Digital Trends

Digital transformation is here to stay, and as long as new technologies emerge it will continue to take on new shapes and impact enterprises across the globe in every sector and geography. As this disruption extends to new markets and calls for enterprises to become more agile and efficient in their operations, product development and customer-facing activities, the need for CIOs to become leaders in implementing frontier technology is skyrocketing.

Today, if something is not upgraded, it becomes obsolete. A CIO should be equipped with the tools to run an IT department like a business—a scalable, secure, digitalised business. To do this, CIOs need to stay on top of or get ahead of the latest digital trends.

Here are a few digital trends for CIOs to keep at the forefront of current or future, strategic implementation plans:

Balancing AI and Human Skills

CIOs play a pivotal role in how businesses integrate AI and automation into the workplace IT leaders need to be at the helm of AI implementation, because AI will inevitably replace many functions of an IT organisation, particularly on the operations side.  According to Forrester Research, automation will take the place of seven percent of jobs in the U.S by 2025. In the 2017 Deloitte Global Human Capital Trends report, 41% of participating companies reported they have fully implemented AI into their workforce.

Regardless of how fast and efficient AI and machining learning are, the human aspects of business such as empathy, ethics and personal service will never be replaced by digital transformation. Too much AI-driven activity will make enterprises rigid, and unable to adapt to changing industry landscapes.

Rather than discarding people in order to embrace robots, it’s crucial for companies to create ways for people and non-human workers to collaborate. This will start as a trend, and steadily grow into a means for businesses to sustain themselves and invent new jobs, while developing and maintaining happy customers and a healthy workplace culture.

The VR / HR Revolution

VR is going beyond gaming, entertainment and the medical field, and is being used to improve human resources. From recruiting to corporate training, VR is becoming a core aspect of employee management. The realistic scenarios made possible through VR allow for immersive, hands-on learning. In some cases, they also eliminate the need for dedicated physical spaces and equipment, which are costly for HR departments.

In 2016, Fidelity labs, the research arm of Fidelity Investments, built a business app for the HTC Vive VR headset to help HR managers monitor their employees and their retirement plans better. Before that, Fidelity launched a VR app for Oculus Rift to help investors keep track of their portfolios.

Tracking Productivity & Happiness

Research company Tractica expects the use of wearables in office environments and industrial settings to surge, predicting that more than 75 million of such devices will be deployed in work settings by 2020.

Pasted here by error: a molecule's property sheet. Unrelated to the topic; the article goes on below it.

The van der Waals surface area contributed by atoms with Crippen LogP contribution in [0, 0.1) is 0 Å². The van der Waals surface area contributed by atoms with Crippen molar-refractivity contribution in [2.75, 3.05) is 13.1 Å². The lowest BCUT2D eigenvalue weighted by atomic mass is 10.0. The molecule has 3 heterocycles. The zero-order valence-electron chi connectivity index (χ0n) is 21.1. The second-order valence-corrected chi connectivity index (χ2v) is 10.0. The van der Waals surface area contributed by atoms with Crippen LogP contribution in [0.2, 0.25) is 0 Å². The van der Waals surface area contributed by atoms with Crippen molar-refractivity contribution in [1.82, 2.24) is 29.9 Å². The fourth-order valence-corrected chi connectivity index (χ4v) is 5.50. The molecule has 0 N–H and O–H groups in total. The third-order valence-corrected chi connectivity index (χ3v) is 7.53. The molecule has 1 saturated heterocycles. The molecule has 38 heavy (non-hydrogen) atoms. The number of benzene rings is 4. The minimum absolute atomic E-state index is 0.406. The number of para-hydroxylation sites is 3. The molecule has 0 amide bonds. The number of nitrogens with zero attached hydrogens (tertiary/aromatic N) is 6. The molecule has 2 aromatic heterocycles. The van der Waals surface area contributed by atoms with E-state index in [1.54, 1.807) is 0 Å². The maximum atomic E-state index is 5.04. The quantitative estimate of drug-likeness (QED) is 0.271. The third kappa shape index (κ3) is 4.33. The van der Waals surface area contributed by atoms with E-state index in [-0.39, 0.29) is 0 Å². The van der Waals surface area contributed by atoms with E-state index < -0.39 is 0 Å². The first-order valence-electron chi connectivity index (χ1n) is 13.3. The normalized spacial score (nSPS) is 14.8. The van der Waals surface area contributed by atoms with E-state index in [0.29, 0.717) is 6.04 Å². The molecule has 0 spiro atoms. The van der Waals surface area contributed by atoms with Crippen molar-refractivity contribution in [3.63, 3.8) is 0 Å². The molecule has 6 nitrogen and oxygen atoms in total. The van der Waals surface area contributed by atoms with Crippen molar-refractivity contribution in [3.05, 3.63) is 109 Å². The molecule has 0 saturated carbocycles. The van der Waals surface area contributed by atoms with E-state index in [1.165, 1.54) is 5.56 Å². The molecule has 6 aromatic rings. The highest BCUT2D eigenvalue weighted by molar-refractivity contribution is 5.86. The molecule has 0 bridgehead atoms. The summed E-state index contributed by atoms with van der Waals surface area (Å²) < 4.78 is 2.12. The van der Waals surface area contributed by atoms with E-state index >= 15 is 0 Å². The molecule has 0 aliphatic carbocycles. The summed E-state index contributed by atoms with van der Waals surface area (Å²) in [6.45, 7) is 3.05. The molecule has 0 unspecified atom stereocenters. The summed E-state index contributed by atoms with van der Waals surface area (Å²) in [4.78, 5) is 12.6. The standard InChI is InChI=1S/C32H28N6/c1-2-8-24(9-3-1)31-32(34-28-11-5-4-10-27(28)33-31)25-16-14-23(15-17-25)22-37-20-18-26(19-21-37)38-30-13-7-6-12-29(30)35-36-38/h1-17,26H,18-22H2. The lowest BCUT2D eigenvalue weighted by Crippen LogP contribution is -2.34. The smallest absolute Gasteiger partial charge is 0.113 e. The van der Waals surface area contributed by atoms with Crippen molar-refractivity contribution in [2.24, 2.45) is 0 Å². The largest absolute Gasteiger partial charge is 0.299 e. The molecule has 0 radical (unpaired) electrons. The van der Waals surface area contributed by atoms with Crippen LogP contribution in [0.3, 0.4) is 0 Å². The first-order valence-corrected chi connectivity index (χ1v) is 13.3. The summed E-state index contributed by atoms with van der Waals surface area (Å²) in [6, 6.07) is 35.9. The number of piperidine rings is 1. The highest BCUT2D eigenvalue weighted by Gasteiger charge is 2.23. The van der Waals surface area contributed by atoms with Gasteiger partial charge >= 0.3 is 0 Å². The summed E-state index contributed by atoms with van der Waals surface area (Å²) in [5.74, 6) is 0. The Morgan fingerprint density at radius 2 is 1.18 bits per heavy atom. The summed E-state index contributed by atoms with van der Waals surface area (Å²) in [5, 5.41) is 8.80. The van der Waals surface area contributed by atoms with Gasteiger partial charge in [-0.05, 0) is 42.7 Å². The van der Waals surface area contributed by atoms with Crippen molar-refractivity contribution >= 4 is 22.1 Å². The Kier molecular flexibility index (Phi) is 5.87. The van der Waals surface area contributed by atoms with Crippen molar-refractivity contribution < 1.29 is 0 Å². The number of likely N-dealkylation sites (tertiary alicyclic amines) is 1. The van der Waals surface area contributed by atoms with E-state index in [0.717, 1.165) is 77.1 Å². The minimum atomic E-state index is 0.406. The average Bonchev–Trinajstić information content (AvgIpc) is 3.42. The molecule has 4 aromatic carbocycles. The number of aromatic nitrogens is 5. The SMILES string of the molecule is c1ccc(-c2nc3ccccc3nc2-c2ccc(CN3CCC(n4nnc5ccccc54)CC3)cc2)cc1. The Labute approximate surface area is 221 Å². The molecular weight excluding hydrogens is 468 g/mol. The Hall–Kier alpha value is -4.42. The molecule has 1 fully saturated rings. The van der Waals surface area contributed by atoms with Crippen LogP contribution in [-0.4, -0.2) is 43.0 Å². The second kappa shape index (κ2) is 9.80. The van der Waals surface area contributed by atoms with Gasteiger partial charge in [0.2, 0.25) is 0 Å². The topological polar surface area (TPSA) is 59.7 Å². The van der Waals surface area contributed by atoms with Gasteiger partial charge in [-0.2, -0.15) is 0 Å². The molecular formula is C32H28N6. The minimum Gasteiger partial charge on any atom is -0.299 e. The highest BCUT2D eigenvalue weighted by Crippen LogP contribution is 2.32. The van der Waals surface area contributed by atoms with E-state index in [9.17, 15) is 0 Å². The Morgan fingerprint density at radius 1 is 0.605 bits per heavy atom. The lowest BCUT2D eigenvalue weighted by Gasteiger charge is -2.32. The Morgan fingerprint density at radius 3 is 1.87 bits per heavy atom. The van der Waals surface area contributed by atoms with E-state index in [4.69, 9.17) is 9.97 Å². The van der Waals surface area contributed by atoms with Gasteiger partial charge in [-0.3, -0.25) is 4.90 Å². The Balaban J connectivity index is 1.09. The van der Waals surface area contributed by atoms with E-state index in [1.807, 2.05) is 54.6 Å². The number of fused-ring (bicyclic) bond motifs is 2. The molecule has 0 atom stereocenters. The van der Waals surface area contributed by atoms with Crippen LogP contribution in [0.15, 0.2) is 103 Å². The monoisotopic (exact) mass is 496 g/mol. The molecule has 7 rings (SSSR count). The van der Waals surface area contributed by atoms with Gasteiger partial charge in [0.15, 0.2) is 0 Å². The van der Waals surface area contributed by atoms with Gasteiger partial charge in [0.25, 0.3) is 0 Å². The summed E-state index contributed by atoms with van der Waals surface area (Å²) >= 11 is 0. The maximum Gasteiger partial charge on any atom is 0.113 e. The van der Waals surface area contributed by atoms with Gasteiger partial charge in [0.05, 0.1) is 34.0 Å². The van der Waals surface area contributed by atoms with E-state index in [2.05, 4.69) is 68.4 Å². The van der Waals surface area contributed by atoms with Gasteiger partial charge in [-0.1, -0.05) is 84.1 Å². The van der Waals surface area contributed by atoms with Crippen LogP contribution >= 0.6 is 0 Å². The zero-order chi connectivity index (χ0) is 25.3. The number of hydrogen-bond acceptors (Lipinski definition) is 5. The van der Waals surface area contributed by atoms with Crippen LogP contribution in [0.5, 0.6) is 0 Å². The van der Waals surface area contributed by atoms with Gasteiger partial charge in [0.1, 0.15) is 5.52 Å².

Not long ago, strapping on a pedometer during a lunchtime walk was the cutting edge of using wearables on the job. As the technology has evolved, wearables have moved beyond employee fitness programs and into emotional well-being. In 2015, Hitachi created a sensor that gathers and analyses data on human behaviour, and quantifies the “happiness level” of a group by the patterns of their physical movements.

This is just the beginning. As more corporations look for ways to motivate their teams, alleviate stress levels, and cater to Millennials, who seek purpose-driven work, happiness-tracking tech will be in high demand.

Diving Into Deep Learning

All this new use of technology means an onslaught of data will be available and necessary to mine. Couple this with the infiltration of predictive analytics added to enterprise software, and it’s fair to say that in the near future IT will not function without AI, machine learning or deep learning—a subset and strategy of machine learning used by the research community to find patterns in big data not visible to the human eye.

Currently, the algorithms of deep learning systems are capable of image recognition, speech recognition, identifying landmarks, recognising diseases and analysing pollution. Imagine what deep learning could discover about a business’s productivity, consumer base, carbon footprint and employee engagement.

As mentioned above, machines and humans will be collaborating in no time at all. This will be when digital transformation and human intention collide. The companies that succeed at this intersection will win over their customers and their employees. And that above all else is a trend worth following.

Melissa Jun Rowley is an entrepreneur, writer and world-leading expert on intersecting entrepreneurship, technology  and media to promote social justice. Melissa is co-founder of Resolve, a specialist accelerator aiming to help startups and business hubs achieve the Sustainable Development Goals. For more information see www.weresolve.co

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